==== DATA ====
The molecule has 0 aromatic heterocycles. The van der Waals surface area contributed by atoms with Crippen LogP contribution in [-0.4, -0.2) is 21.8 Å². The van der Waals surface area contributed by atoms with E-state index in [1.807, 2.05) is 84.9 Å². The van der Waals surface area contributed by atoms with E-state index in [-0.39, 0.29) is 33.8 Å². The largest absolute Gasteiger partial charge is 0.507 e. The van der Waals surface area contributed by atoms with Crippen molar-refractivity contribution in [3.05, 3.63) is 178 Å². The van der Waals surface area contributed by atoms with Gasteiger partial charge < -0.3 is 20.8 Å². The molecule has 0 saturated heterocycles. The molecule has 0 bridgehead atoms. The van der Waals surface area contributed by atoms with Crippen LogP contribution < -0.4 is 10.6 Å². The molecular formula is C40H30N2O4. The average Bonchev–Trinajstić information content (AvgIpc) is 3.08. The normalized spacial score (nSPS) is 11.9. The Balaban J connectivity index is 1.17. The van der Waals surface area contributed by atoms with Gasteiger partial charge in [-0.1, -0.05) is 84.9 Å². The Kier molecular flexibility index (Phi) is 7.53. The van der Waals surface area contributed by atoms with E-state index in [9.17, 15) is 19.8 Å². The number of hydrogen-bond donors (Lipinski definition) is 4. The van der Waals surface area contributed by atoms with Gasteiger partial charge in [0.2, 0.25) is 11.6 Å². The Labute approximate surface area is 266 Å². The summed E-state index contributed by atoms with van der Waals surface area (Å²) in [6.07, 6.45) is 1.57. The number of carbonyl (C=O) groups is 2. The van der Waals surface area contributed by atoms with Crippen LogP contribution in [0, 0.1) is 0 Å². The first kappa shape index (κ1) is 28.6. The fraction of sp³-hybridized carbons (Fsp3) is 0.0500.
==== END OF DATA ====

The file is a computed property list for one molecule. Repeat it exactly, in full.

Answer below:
The molecule has 0 aromatic heterocycles. The van der Waals surface area contributed by atoms with Crippen LogP contribution in [-0.4, -0.2) is 21.8 Å². The van der Waals surface area contributed by atoms with E-state index in [1.807, 2.05) is 84.9 Å². The van der Waals surface area contributed by atoms with E-state index in [-0.39, 0.29) is 33.8 Å². The largest absolute Gasteiger partial charge is 0.507 e. The van der Waals surface area contributed by atoms with Crippen molar-refractivity contribution in [3.05, 3.63) is 178 Å². The van der Waals surface area contributed by atoms with Gasteiger partial charge < -0.3 is 20.8 Å². The molecule has 0 saturated heterocycles. The molecule has 0 bridgehead atoms. The van der Waals surface area contributed by atoms with Crippen LogP contribution < -0.4 is 10.6 Å². The molecular formula is C40H30N2O4. The average Bonchev–Trinajstić information content (AvgIpc) is 3.08. The normalized spacial score (nSPS) is 11.9. The Balaban J connectivity index is 1.17. The van der Waals surface area contributed by atoms with Gasteiger partial charge in [-0.1, -0.05) is 84.9 Å². The Kier molecular flexibility index (Phi) is 7.53. The van der Waals surface area contributed by atoms with E-state index in [9.17, 15) is 19.8 Å². The number of hydrogen-bond donors (Lipinski definition) is 4. The van der Waals surface area contributed by atoms with Gasteiger partial charge in [0.2, 0.25) is 11.6 Å². The Labute approximate surface area is 266 Å². The summed E-state index contributed by atoms with van der Waals surface area (Å²) in [6.07, 6.45) is 1.57. The number of carbonyl (C=O) groups is 2. The van der Waals surface area contributed by atoms with Crippen LogP contribution in [0, 0.1) is 0 Å². The first kappa shape index (κ1) is 28.6. The fraction of sp³-hybridized carbons (Fsp3) is 0.0500.